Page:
2009 Country Reports on Terrorism - Turkey
|Publisher||United States Department of State|
|Publication Date||5 August 2010|
|Cite as||United States Department of State, 2009 Country Reports on Terrorism - Turkey, 5 August 2010, available at: http://www.refworld.org/docid/4c63b61a28.html [accessed 31 January 2015]|
|Disclaimer||This is not a UNHCR publication. UNHCR is not responsible for, nor does it necessarily endorse, its content. Any views expressed are solely those of the author or publisher and do not necessarily reflect those of UNHCR, the United Nations or its Member States.|
Domestic and transnational terrorist groups have targeted Turkish nationals and foreigners in Turkey, including, on occasion, U.S. government personnel, for more than 40 years. Terrorist groups that have operated in Turkey have included Kurdish groups, al-Qa'ida (AQ), Marxist-Leninist, and pro-Chechen groups. The past year may have been a watershed year for Turkey in countering the Kurdistan Workers' Party (PKK).
Turkish terrorism law defines terrorism as attacks against Turkish citizens and the Turkish state. This definition may hamper Turkey's ability to interdict, arrest, and prosecute those who plan and facilitate terrorist acts to be committed outside of Turkey, or acts to be committed against non-Turks within Turkey. Nonetheless, Turkish cooperation with the United States against terrorism is strong.
Most prominent among terrorist groups in Turkey is the PKK. Composed primarily of Kurds with a nationalist agenda, the PKK operated from bases in northern Iraq and directed its forces to target mainly Turkish security forces. In 2006, 2007, and 2008, PKK violence claimed hundreds of Turkish lives. PKK activity was lower in 2009, but was still a constant throughout the year.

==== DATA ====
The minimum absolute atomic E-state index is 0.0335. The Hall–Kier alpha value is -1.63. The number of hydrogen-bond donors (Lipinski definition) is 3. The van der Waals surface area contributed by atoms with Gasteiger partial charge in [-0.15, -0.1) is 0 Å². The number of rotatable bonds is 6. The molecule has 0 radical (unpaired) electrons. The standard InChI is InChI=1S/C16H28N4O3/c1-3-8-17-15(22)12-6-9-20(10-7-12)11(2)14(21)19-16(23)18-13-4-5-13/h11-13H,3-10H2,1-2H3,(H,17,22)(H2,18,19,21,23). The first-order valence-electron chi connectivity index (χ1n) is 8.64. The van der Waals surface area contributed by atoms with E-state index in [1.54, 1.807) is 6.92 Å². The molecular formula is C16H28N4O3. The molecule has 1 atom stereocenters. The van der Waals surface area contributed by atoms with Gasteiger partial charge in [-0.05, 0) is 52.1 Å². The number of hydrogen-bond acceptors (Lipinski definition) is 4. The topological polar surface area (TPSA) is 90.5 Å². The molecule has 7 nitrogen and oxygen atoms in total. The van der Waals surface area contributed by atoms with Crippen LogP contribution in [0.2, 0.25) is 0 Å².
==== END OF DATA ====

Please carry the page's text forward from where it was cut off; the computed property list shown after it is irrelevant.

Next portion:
In 2009, the Turkish government and the Turkish General Staff agreed that military action against the PKK would not be sufficient to eliminate it as a terrorist threat. The government began an initiative, now known as the National Unity Project, to address the social and economic inequalities in Turkish society that purportedly fuel Kurdish dissent and PKK recruitment. Concrete steps within the scope of the Project were clearly devised to drain the PKK's support, by, for example, liberalizing laws governing the use of the Kurdish language in broadcasting, education, and state buildings; reducing the application of counterterrorism laws to non-violent crimes; and providing legal incentives to bring members of the PKK who have not engaged in violence back into civil society.